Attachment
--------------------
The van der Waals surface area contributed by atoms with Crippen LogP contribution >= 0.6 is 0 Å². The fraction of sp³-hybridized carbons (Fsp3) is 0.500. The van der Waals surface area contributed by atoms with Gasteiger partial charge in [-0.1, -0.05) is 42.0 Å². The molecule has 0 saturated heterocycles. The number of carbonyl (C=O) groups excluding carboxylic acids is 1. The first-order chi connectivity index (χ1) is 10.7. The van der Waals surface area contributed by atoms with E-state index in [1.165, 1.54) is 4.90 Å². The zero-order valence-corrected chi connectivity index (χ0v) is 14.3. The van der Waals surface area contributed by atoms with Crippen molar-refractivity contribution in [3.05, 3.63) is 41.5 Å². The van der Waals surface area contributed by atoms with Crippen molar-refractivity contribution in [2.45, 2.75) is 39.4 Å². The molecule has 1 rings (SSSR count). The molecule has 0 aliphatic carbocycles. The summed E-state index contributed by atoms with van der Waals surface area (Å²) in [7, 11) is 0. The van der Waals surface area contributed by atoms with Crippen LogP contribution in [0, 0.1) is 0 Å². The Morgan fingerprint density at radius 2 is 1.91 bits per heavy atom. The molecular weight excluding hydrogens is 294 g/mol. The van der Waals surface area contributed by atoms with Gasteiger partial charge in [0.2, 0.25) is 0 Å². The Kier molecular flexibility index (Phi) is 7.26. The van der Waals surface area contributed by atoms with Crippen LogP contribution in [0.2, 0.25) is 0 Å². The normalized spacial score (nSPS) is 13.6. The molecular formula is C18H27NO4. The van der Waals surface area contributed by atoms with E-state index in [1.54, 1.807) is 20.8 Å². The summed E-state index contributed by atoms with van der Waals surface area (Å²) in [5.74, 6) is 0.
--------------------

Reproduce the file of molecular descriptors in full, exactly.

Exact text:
The van der Waals surface area contributed by atoms with Crippen LogP contribution >= 0.6 is 0 Å². The fraction of sp³-hybridized carbons (Fsp3) is 0.500. The van der Waals surface area contributed by atoms with Gasteiger partial charge in [-0.1, -0.05) is 42.0 Å². The molecule has 0 saturated heterocycles. The number of carbonyl (C=O) groups excluding carboxylic acids is 1. The first-order chi connectivity index (χ1) is 10.7. The van der Waals surface area contributed by atoms with E-state index in [1.165, 1.54) is 4.90 Å². The zero-order valence-corrected chi connectivity index (χ0v) is 14.3. The van der Waals surface area contributed by atoms with Crippen molar-refractivity contribution in [3.05, 3.63) is 41.5 Å². The van der Waals surface area contributed by atoms with Crippen molar-refractivity contribution in [2.45, 2.75) is 39.4 Å². The molecule has 1 rings (SSSR count). The molecule has 0 aliphatic carbocycles. The summed E-state index contributed by atoms with van der Waals surface area (Å²) in [7, 11) is 0. The van der Waals surface area contributed by atoms with Crippen LogP contribution in [0, 0.1) is 0 Å². The Morgan fingerprint density at radius 2 is 1.91 bits per heavy atom. The molecular weight excluding hydrogens is 294 g/mol. The van der Waals surface area contributed by atoms with Gasteiger partial charge in [0.2, 0.25) is 0 Å². The Kier molecular flexibility index (Phi) is 7.26. The van der Waals surface area contributed by atoms with Crippen LogP contribution in [0.2, 0.25) is 0 Å². The normalized spacial score (nSPS) is 13.6. The molecular formula is C18H27NO4. The van der Waals surface area contributed by atoms with E-state index in [1.54, 1.807) is 20.8 Å². The summed E-state index contributed by atoms with van der Waals surface area (Å²) in [5.74, 6) is 0.